by John Godinet

I wrote this story for the ALS newsletter, and I wanted to share with all my friends…

ALS has not really affected my running, if anything, I’m welcoming ALS. See, we all go through life, skipping right along; nothing in the world is going to get you down. Then one day a person in a white coat tells you something that you are not prepared for, “John, you have been diagnosed with ALS.”

OK! Thank you. Not really sure what ALS was, I left the doctor’s office, went and had several beers and wine, then said to myself, “Self, what are we going to do?”

Self said, “You are so damn lucky to journey through life as an ALS Angel.”

I have not cried over ALS. I have not beaten up over ALS. I have not let ALS get me down. I have totally, sincerely accepted ALS as another chapter of my life, and I better make the very best of it, for this is going to be a bumpy roller coaster ride.

I tell myself, “Now rise up to the challenge, put on your running shoes, for this is going to be the hardest race you have signed up for, harder than running 100 mile races. Not to worry. It’s a long way to the finish line, but I’m so lucky. I have my partner who keeps me straight, saying you can’t do that, but I don’t listen very well, and I have tons and tons of loving friends, and I’m taking all of them along with my journey, I’m not alone, I have God on my side.”

Marine Corp Marathon, 26.2 miles, this was my very first marathon, and I was hooked. I have run this race 22 times, and have loved every second of all of them. See when I run, I don’t run for the time. I run ‘cause I have friends that are running it who are faster than me, because I have a new pair of shoes, tights, shorts, shirts, new haircut, or just to be out there with thousands and thousands of other crazy runners.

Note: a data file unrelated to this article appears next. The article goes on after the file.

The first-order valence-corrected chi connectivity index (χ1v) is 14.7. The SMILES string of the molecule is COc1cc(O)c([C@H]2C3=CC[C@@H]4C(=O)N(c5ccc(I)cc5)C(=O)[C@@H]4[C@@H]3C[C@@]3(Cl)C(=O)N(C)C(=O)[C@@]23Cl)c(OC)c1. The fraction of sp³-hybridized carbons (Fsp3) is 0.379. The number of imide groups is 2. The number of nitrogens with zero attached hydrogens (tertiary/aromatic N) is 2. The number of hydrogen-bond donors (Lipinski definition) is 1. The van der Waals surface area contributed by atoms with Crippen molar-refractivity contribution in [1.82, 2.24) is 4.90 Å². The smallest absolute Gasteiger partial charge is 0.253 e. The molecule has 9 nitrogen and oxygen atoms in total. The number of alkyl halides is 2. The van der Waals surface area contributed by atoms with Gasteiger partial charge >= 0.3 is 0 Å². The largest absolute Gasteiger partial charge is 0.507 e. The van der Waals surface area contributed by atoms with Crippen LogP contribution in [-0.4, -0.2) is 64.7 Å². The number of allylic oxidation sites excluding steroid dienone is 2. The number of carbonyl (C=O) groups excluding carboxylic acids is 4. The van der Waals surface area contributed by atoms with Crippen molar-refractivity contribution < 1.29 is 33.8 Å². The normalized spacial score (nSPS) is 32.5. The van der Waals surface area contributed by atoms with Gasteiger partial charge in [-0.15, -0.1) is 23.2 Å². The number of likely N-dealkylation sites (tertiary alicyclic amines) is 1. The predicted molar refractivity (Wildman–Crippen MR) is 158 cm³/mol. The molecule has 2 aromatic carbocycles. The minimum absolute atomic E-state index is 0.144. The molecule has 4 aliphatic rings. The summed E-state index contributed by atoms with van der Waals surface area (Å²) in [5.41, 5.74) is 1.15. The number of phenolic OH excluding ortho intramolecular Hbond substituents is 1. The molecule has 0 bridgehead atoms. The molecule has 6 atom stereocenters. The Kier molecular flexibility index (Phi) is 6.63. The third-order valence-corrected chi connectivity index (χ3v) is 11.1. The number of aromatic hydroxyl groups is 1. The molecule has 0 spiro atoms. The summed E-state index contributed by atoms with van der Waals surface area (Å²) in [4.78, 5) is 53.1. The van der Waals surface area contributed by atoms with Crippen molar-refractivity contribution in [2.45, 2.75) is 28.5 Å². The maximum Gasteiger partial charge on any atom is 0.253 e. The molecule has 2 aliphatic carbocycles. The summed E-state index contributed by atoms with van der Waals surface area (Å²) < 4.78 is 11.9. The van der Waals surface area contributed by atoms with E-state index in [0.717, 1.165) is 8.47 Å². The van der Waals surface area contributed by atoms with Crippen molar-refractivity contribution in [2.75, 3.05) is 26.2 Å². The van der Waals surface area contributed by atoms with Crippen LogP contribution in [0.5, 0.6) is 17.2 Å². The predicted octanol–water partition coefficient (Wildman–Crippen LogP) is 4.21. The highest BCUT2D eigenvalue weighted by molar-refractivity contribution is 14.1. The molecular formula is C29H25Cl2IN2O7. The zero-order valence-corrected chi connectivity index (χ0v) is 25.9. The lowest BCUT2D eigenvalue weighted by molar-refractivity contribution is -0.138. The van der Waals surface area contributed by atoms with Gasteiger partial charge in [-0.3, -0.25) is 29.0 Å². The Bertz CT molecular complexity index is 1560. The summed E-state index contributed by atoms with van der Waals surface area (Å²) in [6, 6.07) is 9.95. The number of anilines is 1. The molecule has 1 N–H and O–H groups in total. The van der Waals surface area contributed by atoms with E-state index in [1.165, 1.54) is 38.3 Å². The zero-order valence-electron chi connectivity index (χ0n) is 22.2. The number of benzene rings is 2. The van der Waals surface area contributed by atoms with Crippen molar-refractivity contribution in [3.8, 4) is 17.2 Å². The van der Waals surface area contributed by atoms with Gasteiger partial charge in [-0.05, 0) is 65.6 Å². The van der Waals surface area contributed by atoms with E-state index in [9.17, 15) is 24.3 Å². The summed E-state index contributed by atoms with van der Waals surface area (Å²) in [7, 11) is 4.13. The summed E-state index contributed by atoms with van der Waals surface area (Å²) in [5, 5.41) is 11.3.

I used to care about my time to qualify for Boston and run my own race. But I found it’s not fun when you are running it alone. It’s more fun to make friends, encourage someone that is having a bad day, put a smile on their face. Yes, you can run faster than me or other slow runners, but guess what, we all get the same medal at the end, and it does not say “1,” “2,” “3.” Remember that next time, and you will be awesome. You can run any marathon with or without training. I have run this race drunk, hung over, with no sleep the night before, and after running a 100 mile race. Why? Because I love running.

New Year’s Race: First I give my friend Regina hugs and kisses for putting this together. Every year she finds someone close to her heart that is going through something and she throws herself into organizing a fund raising drive with help from some of the running clubs.

There must have been about 200 runners at the New Year’s run, and we raised $5,000.00! Thank you, all! I saw friends that I have not seen in a long time, the spread on the table, delicious, the conversations, the hugs and well wishes, and of course, the drinks were greatly appreciated. Thank you, my dear friends and thank you to my darling niece for my sippy-cup. This was a wonderful blessed day. See? I’m not alone.